Person-first or identity-first language? Neither are wrong, the preference is made by the disabled person (or their advocate until they can decide on their own). If you know someone prefers one over the other,  follow their preference. But, ultimately, the most important thing is that you are speaking and acting with good intentions, that you are recognizing the possibilities in that person, and that you do not use the diagnosis as a reason to limit the person.

We should not be posting ultimatums about language. Ultimatums about intentions, yes, absolutely. All. Day. Long.

But, language isn’t what drives intentions. Intentions drive understanding, regardless of the words.

If some jerky guy uses person-first language and says, So, your kid was born with Down syndrome,” and he uses inflection and disgust in his voice, maybe even a snicker, his intentions are clearly negative. We parents of disabled kiddos like to throw around the word, “educate” a lot. So, perhaps this is one of those teaching moments. Maybe you want to go ahead and educate him, but if he’s that ignorant, you might rather not waste the energy.

But if a mom with an adult child who has Down syndrome uses identity-first language and says, “You have a Down syndrome baby,” and she lights up like a Christmas tree and smiles as though she found a kindred spirit, her intentions are clearly positive. Please, let’s not educate this woman and snuff out her light, it really isn’t necessary, this shouldn’t be a teaching moment.

What I feel is so important, is that we recognize there are people within the disability community who prefer identity-first language and those who prefer person-first language. We may not agree on our preference and that’s totally OK. But, what I am fairly sure we can agree on is that we don’t want our children to be limited or treated as less than. We want the people who interact with them to do so with the best of intentions. This is how we should be blowing up the internet with our posts, not by a micromanaging the words people use.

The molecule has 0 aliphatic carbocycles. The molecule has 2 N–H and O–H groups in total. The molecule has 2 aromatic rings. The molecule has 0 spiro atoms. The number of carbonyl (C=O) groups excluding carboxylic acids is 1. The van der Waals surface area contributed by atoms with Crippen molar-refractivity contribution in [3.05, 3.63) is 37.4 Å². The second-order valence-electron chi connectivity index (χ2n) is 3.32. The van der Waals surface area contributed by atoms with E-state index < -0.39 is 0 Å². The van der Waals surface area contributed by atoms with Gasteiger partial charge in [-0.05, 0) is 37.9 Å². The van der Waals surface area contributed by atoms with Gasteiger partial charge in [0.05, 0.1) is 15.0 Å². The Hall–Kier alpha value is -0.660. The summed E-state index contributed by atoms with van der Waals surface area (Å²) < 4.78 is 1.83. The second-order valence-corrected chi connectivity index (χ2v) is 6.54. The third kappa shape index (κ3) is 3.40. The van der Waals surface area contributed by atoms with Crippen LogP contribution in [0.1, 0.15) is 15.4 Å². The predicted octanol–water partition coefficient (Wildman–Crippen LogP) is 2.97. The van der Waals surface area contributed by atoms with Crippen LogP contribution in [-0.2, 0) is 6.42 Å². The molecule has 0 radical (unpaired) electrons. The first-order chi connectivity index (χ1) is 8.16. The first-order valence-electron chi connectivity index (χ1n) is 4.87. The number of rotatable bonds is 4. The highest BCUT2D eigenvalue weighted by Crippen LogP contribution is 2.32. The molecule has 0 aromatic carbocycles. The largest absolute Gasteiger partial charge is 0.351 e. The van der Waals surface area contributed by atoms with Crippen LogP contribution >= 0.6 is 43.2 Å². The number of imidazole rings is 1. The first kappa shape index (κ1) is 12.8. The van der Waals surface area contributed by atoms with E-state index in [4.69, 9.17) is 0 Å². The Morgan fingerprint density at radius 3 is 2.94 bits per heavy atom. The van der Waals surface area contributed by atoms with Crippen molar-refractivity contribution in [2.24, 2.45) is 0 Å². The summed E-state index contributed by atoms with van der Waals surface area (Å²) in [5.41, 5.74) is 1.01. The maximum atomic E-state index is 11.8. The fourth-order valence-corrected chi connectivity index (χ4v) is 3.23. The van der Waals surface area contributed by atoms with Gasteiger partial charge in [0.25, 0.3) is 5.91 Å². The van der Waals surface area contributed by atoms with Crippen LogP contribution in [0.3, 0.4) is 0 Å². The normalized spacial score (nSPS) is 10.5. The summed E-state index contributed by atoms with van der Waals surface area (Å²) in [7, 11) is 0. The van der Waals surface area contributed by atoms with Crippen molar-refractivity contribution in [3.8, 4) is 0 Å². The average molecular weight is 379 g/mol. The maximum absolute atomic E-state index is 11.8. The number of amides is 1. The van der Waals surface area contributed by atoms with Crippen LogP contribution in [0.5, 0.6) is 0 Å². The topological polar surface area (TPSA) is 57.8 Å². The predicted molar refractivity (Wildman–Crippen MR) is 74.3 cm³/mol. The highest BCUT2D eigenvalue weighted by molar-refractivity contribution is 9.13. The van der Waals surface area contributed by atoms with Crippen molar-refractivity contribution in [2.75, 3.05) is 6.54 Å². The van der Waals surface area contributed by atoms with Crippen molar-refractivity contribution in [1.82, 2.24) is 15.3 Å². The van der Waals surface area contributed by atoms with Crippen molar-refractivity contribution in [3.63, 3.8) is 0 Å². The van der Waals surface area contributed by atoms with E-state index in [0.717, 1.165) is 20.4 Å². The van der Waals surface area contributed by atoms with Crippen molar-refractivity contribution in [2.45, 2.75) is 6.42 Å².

If we want other people to be open and welcoming, we have to be open and welcoming, too. I saw a good quote on Pinterest the other day from T.D. Jakes, “We have the tendency to want the other person to be a finished product while we give ourselves the grace to evolve.”

When we feel that someone is interacting with us with an open and welcoming heart, let’s challenge ourselves by asking, “Do I really need to ‘correct’ this person? is he really even ‘wrong’ or is he just using a different language than I use?” But, let’s educate ourselves, by recognizing that the disability community is large and has deep roots and with that size and rich history, language preference will not be the same across the community — but the expectation for good intentions will always be the same. Let’s zero in on that common belief and make more positive and meaningful connections as we do it.

We shouldn’t be afraid to approach other parents in our own community for fear of offending them. Others shouldn’t feel afraid to approach people in this community for fear of offending us. We have too much to gain from each other to be afraid to communicate.

My ultimate goal is to teach my child self worth, self assuredness and self respect in a world where others may not value those things in her or in themselves for that matter. I want her to appreciate the goodness in those around us and I want to teach her how to differentiate the good intentions from the bad (a lifelong lesson, really). I hope to break down the barriers of communication by extending grace, leading with love and an open heart and mind. I want to foster my child’s relationships within the Down syndrome community and the world outside of it, but I can’t do it alone.

Originally published: July 4, 2019